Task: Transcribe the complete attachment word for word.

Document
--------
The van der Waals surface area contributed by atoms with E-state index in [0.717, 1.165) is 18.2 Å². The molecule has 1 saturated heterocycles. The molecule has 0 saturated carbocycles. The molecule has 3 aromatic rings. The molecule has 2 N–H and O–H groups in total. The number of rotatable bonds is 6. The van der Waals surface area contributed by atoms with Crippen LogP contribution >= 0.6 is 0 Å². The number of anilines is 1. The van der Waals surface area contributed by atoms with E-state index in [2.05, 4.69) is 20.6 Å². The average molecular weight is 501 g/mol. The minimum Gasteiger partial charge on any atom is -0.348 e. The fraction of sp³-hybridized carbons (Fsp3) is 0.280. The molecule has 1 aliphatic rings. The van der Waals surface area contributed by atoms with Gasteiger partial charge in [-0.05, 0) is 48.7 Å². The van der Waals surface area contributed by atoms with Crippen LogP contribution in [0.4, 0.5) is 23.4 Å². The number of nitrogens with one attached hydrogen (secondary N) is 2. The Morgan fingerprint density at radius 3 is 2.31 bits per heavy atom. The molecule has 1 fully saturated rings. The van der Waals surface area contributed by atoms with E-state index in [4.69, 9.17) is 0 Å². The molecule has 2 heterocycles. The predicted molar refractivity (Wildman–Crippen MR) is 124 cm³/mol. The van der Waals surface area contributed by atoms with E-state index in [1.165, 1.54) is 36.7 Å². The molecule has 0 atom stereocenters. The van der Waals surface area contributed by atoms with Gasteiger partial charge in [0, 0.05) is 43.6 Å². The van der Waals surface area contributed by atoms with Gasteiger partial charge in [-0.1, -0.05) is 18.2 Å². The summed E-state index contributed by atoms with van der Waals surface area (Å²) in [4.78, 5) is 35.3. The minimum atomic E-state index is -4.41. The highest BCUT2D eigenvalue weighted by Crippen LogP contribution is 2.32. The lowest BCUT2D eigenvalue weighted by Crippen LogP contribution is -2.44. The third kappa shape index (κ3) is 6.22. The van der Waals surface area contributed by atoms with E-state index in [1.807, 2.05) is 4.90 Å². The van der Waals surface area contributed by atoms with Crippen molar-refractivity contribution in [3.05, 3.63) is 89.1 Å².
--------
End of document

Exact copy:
The van der Waals surface area contributed by atoms with E-state index in [0.717, 1.165) is 18.2 Å². The molecule has 1 saturated heterocycles. The molecule has 0 saturated carbocycles. The molecule has 3 aromatic rings. The molecule has 2 N–H and O–H groups in total. The number of rotatable bonds is 6. The van der Waals surface area contributed by atoms with Crippen LogP contribution >= 0.6 is 0 Å². The number of anilines is 1. The van der Waals surface area contributed by atoms with E-state index in [2.05, 4.69) is 20.6 Å². The average molecular weight is 501 g/mol. The minimum Gasteiger partial charge on any atom is -0.348 e. The fraction of sp³-hybridized carbons (Fsp3) is 0.280. The molecule has 1 aliphatic rings. The van der Waals surface area contributed by atoms with Gasteiger partial charge in [-0.05, 0) is 48.7 Å². The van der Waals surface area contributed by atoms with Crippen LogP contribution in [0.4, 0.5) is 23.4 Å². The number of nitrogens with one attached hydrogen (secondary N) is 2. The Morgan fingerprint density at radius 3 is 2.31 bits per heavy atom. The molecule has 1 fully saturated rings. The van der Waals surface area contributed by atoms with E-state index in [4.69, 9.17) is 0 Å². The molecule has 2 heterocycles. The predicted molar refractivity (Wildman–Crippen MR) is 124 cm³/mol. The van der Waals surface area contributed by atoms with E-state index in [1.165, 1.54) is 36.7 Å². The molecule has 0 atom stereocenters. The van der Waals surface area contributed by atoms with Gasteiger partial charge in [0, 0.05) is 43.6 Å². The van der Waals surface area contributed by atoms with Gasteiger partial charge in [-0.1, -0.05) is 18.2 Å². The summed E-state index contributed by atoms with van der Waals surface area (Å²) in [4.78, 5) is 35.3. The minimum atomic E-state index is -4.41. The highest BCUT2D eigenvalue weighted by Crippen LogP contribution is 2.32. The lowest BCUT2D eigenvalue weighted by Crippen LogP contribution is -2.44. The third kappa shape index (κ3) is 6.22. The van der Waals surface area contributed by atoms with E-state index in [1.807, 2.05) is 4.90 Å². The van der Waals surface area contributed by atoms with Crippen molar-refractivity contribution in [3.05, 3.63) is 89.1 Å².